Who’s responsible for common property defects?

Who’s responsible for common property defects header

Committee and owner obligations to fix common property defects

Who’s responsible for common property defects?


Investing or living in multi-owed properties means adhering to strict rules and requirements, such as a duty to maintain and repair the common property. This means, in many circumstances, once committees and owners become aware of defects on the common property, they can’t ignore it. In fact, they have an obligation to repair and maintain the building’s value and to keep all those who come and go safe. The duty to repair the common property is considered a statutory obligation. This results in committee and owner obligations to fix common property defects. Should something go wrong, and it was a foreseen possibility that the defect would cause this incident to occur, the committee could be found liable.

When it comes to committee and owner obligations to fix common property defects, regulations vary across jurisdictions. It is argued in some courts that the statutory obligations to rectify or fix a defect only applies to defects that are considered repairable. And that when a defect isn’t repairable, such as when an entire major element needs to be replaced and re-installed, then the statutory obligations to fix might not apply.

To answer the common question of who’s responsible for common property defects, this should follow a democratic process, meaning that defects on common property are the issue of all owners. Defect rectification processes can be a long and hard road as owners need to ban together to manage and fix the issue. Committees and owners will need to vote on how they fix the issue and how they manage the reporting and rectification process.

The obligations to fix building defects across states


New South Wales
Owners corporations are required to maintain and repair the common property. However, the owners corporation can defer compliance in the event that action has been taken against a responsible party if the deferment does not affect the safety of the building or common property. If the owners corporation fails
in their duty to repair and maintain the property, an affected owner may recover damages, or any losses suffered. There are provisions relating to building defects in the Strata Schemes Management Act 2015
(Section 189 to 215) including, requirements relating to inspection reports and building bonds. .


Body corporates must maintain common property. For properties created under building format plans,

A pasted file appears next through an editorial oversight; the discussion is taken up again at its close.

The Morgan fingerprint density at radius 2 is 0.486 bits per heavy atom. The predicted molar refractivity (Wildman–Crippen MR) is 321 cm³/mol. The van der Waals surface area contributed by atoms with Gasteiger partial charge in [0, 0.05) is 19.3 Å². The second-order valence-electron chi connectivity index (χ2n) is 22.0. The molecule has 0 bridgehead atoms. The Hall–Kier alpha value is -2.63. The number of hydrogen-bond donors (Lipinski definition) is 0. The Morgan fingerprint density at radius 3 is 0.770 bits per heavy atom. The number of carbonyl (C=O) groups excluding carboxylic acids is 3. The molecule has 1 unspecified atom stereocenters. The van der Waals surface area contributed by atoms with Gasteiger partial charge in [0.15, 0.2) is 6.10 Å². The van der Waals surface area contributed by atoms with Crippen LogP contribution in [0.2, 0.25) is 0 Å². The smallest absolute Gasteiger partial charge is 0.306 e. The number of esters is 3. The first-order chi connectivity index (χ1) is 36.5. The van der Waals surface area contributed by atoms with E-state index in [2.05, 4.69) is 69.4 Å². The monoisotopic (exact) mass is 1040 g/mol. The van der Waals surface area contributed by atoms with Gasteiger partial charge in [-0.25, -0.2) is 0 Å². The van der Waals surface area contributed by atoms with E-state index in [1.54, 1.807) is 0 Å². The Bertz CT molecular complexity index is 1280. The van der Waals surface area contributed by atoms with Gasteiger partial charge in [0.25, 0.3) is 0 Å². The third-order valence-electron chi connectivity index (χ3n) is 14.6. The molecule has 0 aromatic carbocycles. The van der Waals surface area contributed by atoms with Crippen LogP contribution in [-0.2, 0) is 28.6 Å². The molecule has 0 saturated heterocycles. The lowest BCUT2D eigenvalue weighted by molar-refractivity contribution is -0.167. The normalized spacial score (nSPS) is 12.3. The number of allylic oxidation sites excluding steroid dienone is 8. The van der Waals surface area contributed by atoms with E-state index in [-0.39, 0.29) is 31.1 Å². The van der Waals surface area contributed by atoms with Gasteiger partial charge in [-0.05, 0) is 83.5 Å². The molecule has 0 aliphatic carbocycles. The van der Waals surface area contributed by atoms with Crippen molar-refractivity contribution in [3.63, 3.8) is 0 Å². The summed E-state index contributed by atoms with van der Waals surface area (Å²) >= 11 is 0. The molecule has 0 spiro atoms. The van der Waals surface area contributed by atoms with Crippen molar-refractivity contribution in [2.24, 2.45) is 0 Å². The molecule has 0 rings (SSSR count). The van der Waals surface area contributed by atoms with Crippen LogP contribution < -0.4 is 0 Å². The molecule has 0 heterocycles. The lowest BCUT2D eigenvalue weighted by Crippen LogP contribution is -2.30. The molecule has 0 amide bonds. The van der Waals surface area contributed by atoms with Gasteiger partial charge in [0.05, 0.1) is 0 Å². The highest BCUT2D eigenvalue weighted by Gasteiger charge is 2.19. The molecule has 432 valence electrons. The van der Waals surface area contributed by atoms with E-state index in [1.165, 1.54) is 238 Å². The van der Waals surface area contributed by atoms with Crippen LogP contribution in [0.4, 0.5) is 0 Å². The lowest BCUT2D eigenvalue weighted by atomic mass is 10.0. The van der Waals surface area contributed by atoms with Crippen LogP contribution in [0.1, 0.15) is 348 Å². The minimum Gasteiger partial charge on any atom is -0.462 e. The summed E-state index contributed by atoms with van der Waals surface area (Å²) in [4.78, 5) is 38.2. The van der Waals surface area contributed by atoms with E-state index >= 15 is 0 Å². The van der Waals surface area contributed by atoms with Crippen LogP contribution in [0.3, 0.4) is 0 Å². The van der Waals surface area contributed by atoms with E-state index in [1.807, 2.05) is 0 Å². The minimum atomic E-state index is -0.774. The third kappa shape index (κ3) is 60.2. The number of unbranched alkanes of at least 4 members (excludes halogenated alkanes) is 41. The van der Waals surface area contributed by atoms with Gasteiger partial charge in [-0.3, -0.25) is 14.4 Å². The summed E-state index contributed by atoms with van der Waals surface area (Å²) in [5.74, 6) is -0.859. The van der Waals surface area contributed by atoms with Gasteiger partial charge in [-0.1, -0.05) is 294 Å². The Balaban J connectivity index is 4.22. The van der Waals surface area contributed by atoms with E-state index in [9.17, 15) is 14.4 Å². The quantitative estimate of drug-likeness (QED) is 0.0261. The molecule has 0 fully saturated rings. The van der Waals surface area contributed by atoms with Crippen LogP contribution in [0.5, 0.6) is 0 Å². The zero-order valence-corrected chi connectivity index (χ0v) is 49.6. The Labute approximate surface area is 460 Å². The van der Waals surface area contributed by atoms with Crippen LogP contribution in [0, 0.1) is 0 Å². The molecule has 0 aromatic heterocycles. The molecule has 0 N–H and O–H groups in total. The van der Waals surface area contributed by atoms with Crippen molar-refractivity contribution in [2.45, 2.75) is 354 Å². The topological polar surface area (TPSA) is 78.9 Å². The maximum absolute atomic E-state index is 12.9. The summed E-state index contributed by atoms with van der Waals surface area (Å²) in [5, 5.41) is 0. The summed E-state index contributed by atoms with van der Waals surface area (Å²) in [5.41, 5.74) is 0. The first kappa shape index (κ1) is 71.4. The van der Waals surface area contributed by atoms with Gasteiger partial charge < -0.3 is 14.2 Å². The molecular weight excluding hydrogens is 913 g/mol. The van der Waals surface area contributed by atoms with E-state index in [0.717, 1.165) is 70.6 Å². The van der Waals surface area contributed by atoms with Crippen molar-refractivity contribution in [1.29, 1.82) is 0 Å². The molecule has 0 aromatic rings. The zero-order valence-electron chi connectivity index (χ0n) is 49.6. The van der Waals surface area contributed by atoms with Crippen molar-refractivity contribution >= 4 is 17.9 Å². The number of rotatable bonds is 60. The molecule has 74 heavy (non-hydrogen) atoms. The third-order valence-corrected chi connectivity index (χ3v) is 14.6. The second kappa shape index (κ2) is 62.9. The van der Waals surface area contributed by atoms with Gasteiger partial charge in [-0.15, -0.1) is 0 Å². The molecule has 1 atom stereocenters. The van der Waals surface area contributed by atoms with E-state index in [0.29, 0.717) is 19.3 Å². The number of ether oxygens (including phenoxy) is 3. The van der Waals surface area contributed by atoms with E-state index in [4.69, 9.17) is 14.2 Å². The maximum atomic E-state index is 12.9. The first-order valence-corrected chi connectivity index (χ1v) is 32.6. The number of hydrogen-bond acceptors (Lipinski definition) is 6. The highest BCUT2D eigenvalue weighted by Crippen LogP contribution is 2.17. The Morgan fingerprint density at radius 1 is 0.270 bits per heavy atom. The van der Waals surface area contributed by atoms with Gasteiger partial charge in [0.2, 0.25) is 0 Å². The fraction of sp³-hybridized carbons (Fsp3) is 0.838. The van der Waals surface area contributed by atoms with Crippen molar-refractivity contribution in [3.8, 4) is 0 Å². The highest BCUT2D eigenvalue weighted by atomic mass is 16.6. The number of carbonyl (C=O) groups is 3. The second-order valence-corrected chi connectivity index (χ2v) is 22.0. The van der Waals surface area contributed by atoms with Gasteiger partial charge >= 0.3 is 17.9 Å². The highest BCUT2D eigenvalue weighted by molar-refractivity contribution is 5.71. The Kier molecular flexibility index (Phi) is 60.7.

the body corporate is required to maintain railings, parapets and balustrades on the common property boundaries, doors, windows and fittings situated on common property boundaries, roofing membranes that are not common property but provide protection for lots or common property, foundation structures, roofing structures and essential supporting framework.


Owners corporations must repair and maintain the common property and related services, chattels, fixates, and fittings.

A tribunal or court might rule for owners to fix and within a set time frame

Given defects are guided by a legal process, there is always the chance that once defects are known, and the issue goes to a tribunal or court, that the court could rule that the committees and owners are responsible. Here, the court could order the time and way the defects should be fixed, and to what standards. Therefore, committee and owner obligations to fix common property defects can be directed or enforced by the courts. Defect rectification processes are often long, highly stressful and expensive. The mental, physical, and psychological impacts can be huge, and a cost-benefit analysis should be undertaken. For example, your defects might be worth $250,000, but the legal fees may be $150,000. Rather than arguing or pursuing litigation for the foreseeable future, owners and the committee may vote to raise a special levy or fee and undertake the repair work themselves; this would require a majority vote.

If you’d like to find out more about building compliance for your strata property, download our FREE Community Living guide. Or for a consultation to review your common property insurance by our CommunitySure insurance team, click here.

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